Physically, I’ve learned how to manage the knee pain even though it meant finding failure regularly. Understanding what works and what doesn’t has been a daily process. My last sidelining injury was during my Sophomore year of high school where I had a stress fracture in my tibia develop during the indoor track season. But since then, I ran for a Division 1 collegiate program and had a decade of consistent running post college, never needing to take an unplanned day off due to an injury. However, in the last month alone, I’ve had to quit on 5 run attempts. The optimist in me now sees that in these 5 failed run attempts I have matured more as a runner than I have over the past decade plus of healthy running.
Here are my three takeaways from this setback:
- Have a Paradox Mindset. I’ve learned to hold this race with one hand open and one fist clenched, at the same time. My fist has remained clenched to accomplish my primary goal; to use this race to gain experience and to test my body in the ultra running world. But my hand has been held open to what training looks like day in and day out. I had plenty of “scheduled” runs that I had to abandon. And I’ve had to be content with not knowing what tomorrow would bring or what type of activity I’d be able to do depending upon the knee pain. However, as they say, if one door shuts, open the next one. Abandoning one run didn’t mean that day was a failure. I had the ability to either try again with a LEVER run, a bike ride, or trust that taking that day off was for my benefit. In fact, there’s a specific day I can recall where I built a ton of confidence in this build up. And that confidence came the same day I abandoned a run in the morning. After too much knee pain led to a failed outdoor run, I did a 4 mile LEVER run (85% body weight) that afternoon at a 4% incline with no pain. I then went on to have a very successful 20 mile trail run a couple of days later. There’s something very freeing about “winning the day”. Not letting the failed run define the day, but completing the day with a short but purposeful pain free run meant that day was a success and worth building upon.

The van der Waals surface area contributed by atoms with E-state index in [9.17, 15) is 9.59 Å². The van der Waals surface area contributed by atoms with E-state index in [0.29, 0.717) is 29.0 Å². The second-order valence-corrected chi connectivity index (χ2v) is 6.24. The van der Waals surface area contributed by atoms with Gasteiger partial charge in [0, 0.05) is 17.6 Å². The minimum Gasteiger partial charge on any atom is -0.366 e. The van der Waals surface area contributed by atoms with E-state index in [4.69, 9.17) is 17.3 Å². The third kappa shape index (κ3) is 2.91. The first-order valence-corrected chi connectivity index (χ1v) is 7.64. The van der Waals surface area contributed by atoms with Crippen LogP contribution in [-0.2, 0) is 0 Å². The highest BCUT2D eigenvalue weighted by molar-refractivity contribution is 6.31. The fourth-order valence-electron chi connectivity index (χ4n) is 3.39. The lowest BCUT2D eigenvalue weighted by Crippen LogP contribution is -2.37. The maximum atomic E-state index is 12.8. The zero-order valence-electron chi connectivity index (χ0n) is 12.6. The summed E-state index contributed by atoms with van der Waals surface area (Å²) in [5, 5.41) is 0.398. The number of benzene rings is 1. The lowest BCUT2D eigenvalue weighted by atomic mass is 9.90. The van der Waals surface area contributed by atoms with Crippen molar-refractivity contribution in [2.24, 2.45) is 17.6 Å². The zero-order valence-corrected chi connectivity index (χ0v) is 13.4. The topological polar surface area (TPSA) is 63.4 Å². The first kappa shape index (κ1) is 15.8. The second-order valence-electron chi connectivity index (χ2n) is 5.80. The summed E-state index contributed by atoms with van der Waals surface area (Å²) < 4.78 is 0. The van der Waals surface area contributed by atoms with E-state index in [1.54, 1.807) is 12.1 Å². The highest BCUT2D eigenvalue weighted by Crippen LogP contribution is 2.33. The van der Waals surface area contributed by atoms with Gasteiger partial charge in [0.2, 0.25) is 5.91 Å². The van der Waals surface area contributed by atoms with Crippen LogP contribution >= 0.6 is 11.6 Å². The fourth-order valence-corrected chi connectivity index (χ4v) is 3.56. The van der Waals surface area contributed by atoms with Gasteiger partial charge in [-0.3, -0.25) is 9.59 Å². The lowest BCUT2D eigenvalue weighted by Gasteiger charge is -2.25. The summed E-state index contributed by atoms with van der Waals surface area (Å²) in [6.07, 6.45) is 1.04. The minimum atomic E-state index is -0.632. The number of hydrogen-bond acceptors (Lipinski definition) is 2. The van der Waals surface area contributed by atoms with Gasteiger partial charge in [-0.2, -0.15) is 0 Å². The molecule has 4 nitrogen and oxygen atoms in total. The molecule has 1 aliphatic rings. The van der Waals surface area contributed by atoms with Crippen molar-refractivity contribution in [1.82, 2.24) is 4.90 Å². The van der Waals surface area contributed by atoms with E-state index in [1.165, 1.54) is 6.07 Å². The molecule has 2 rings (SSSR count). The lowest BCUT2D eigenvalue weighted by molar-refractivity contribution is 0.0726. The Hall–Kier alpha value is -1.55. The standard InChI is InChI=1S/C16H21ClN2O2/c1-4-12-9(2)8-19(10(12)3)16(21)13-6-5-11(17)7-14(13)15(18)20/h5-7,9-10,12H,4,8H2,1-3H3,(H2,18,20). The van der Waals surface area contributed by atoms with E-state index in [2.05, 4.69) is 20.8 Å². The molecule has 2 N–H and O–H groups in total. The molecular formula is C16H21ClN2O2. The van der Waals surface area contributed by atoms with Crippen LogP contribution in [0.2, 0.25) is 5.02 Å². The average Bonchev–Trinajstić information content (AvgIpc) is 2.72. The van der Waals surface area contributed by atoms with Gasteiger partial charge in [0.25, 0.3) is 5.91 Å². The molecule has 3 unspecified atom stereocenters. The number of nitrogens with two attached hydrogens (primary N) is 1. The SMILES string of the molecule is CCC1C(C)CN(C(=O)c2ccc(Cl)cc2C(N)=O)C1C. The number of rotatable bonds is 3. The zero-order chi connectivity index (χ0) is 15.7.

- Trust your key sessions. I didn’t get in the mileage or the intensity that I wanted to for this race, but I did get a couple of key long trail runs banked. When doubts about my fitness creep in (and you know they do), I quickly reflect on the incredible 30 mile trail run I did mid-June in the mountains of Boulder. 30 miles, nearly 6k feet of vert, strong legs, strong lungs, a perfect day, I can do this.
- Become obsessed. I used these last 4 weeks of LEVER/tready time to dive deeper into the ultra mindset. I listened to books (one being Cameron Hanes’ book Endure), I watched videos on some of my favorite runners (Kilian, Courtney, and Tom Evans), and I visualized my own race. An hour on the treadmill goes by very quickly when you finish the tread session more motivated than when you started.
I’m thrilled to line up on the starting line on Saturday. This race means even more to me because of the mental effort that’s been put into getting here ready to cover 50 miles. I’ve learned so much about running with patellar tendinopathy and I hope this journey can help someone else. Finding the right mix of overground running, body weight supported running, incline/decline running, cross training, etc. has been an exercise of trial and error, and patience. But finding that right mix has built so much confidence and belief that if I can push through weeks of being uncomfortable and endure when it was tough, I can push through a 50 mile race. It’s nearly race time!